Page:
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POV @ 25: Pamela Yates & Bernardo Ruiz on Journalistic Integrity

In celebration of the 25th season of PBS’ groundbreaking documentary series POVFilmmaker is running a four-part conversation series between two non-fiction directors with close ties to the show. A few weeks ago, award-winning director of When the Mountains Tremble Pamela Yates — whose memoir of Guatemala’s struggles, Granito: How to Nail a Dictator, revisits the footage and topics of her debut  — and Bernardo Ruiz, whose film Reportero airs on POV on January 7 at 10:00PM, sat down to talk about a variety of issues that arise from their work. Through the course of the discussion, Yates and Ruiz share where they’ve been, where they are now, and where they’re heading while dissecting different viewpoints of their craft.

In the third of four parts, the two directors talk about journalistic integrity in their documentaries.

Yates: I think it’s important to stay true to the spirit of the person whose story you’re telling. And the more you know them, the easier it is to do that. Also even though my films, our films, have a point of view, they’re all based on journalism or facts as close as we can get them to be. I’ll give you two examples. Rigoberta Menchú, who is the protagonist in When the Mountains Tremble, she tells her story directly to the camera, she was in exile. And the film was used extensively around the world from 1982 to 1992. It helped put her on the world stage, and in 1992 she was awarded the Nobel Peace Prize. That was one factor. She also wrote an autobiography, she criss-crossed the world tirelessly living out of suitcase for 10 years, but the film help put her on the world stage and then she was awarded the Nobel Peace Prize.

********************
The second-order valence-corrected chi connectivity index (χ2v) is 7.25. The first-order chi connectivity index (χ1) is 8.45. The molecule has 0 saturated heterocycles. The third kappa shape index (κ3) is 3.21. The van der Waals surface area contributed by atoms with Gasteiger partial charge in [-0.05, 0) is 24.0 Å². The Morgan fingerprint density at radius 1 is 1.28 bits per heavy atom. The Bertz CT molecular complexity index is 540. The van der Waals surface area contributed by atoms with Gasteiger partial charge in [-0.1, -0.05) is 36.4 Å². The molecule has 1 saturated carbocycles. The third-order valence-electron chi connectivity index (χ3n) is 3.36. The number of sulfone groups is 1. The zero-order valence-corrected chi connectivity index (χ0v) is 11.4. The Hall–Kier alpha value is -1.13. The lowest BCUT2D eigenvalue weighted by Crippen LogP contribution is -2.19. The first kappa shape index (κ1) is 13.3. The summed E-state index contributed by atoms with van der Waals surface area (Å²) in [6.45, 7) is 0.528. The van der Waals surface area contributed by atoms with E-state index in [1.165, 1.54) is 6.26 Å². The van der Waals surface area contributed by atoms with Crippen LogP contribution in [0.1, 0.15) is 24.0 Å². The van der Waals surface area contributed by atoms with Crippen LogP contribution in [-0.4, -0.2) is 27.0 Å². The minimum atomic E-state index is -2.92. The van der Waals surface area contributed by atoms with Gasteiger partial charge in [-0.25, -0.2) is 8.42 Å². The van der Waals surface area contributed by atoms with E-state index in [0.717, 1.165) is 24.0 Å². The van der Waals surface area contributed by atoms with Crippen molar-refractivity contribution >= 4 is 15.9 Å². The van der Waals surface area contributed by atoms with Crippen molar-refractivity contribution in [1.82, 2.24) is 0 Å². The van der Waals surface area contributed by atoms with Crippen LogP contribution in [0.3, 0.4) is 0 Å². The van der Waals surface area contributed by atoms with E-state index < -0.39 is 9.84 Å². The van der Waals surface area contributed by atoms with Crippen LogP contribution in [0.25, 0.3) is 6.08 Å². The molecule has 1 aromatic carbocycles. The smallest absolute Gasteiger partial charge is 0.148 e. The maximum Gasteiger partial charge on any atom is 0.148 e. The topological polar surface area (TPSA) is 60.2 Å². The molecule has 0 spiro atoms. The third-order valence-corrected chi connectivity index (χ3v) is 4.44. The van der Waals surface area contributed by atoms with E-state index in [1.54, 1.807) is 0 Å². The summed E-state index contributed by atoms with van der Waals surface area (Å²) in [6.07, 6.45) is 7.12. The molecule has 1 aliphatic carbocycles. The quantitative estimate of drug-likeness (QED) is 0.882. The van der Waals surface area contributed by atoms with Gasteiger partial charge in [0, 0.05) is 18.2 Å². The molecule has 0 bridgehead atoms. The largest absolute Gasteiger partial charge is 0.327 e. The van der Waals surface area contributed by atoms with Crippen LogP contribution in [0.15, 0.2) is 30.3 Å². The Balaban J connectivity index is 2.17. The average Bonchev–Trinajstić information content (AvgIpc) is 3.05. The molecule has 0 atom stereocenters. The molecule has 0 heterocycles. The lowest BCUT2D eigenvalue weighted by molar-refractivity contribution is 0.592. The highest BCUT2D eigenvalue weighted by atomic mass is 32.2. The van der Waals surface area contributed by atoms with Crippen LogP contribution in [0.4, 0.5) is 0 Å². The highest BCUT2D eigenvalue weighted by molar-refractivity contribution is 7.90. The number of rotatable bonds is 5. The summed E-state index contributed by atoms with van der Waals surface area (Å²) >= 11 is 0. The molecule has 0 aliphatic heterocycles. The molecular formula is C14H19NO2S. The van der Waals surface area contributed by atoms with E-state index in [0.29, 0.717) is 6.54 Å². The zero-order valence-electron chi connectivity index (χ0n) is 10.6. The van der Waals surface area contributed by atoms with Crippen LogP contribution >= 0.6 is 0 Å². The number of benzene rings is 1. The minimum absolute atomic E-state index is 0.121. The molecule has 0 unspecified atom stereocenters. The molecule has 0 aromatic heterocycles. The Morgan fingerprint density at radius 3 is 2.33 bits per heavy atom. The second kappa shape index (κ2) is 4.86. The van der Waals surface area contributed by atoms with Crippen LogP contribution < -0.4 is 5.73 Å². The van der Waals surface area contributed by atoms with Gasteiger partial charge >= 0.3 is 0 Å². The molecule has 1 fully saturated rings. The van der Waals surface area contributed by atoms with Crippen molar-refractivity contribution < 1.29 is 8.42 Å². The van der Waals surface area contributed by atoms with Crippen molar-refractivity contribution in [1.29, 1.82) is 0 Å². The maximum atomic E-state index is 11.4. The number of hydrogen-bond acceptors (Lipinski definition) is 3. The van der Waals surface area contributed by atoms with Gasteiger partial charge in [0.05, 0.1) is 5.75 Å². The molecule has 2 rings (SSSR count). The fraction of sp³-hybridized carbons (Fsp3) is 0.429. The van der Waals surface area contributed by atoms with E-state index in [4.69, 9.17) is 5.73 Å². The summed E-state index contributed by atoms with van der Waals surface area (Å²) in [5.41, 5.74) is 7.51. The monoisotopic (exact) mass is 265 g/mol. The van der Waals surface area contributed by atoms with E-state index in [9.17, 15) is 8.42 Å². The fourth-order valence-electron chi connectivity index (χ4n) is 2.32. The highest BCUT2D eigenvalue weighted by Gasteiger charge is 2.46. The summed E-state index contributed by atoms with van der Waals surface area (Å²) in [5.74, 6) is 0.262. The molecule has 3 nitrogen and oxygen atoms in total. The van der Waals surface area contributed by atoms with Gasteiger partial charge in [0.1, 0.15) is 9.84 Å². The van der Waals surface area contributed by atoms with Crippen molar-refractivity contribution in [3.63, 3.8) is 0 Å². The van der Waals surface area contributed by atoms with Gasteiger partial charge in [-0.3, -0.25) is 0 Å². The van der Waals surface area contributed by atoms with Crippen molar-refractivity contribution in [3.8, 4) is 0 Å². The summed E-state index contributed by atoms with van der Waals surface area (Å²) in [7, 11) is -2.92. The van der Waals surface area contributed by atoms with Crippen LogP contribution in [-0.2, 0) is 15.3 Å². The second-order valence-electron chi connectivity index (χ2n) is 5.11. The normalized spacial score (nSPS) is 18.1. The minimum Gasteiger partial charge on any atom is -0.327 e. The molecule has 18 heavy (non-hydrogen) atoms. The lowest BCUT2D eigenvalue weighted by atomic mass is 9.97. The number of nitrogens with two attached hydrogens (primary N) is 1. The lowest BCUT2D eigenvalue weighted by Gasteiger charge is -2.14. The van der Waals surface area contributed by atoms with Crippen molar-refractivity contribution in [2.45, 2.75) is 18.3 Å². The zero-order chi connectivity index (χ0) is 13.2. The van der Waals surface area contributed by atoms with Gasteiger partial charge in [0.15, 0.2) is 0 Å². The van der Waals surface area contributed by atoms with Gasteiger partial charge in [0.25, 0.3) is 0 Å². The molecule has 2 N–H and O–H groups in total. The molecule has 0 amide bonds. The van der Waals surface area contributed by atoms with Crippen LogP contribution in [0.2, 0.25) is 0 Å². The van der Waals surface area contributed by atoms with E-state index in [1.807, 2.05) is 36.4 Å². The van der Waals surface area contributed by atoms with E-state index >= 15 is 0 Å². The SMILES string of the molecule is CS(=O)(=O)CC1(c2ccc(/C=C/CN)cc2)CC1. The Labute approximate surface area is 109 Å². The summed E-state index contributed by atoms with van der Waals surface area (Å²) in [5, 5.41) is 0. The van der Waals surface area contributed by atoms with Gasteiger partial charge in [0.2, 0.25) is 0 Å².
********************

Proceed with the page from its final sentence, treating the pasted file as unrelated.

When the Mountains Tremble was not allowed to be shown in Guatemala publicly for many years, in fact 20 years. I went to Guatemala for the first public showing in 2003. It was at the University of San Carlos and five hundred people came, standing room only in the back. What I found was actually that the film had been used thousands of times clandestinely during the war, but never shown publicly. And people had taken the film and cut it up and made their own films and shown it at lots of meetings. In the audience that night was an international attorney, who came up to me afterwards and said, “I’m starting an investigation into people involved, potential perpetrators in the 1980s, and two people I’m investigating are from the film, did you keep all the outtakes from the film?”

That was the genesis of Granito. And now we released the film and a year after we release the film, everything we had put into the film was used as not only forensic evidence but used in evidential hearings by a judge in Guatemala to determine whether there was enough evidence to indict Efraín Ríos Montt, the “bad guy” in the film, for genocide—and there was. They projected parts of Granito in the courtroom, and he was indicted and placed under house arrest and he’s pending trial. So these are kinds of extremes for how a film can affect people. That’s probably once in a lifetime impact a film can have, but you never know. Destiny is an amazing thing. I always say that I speak English, Spanish, and magic realism.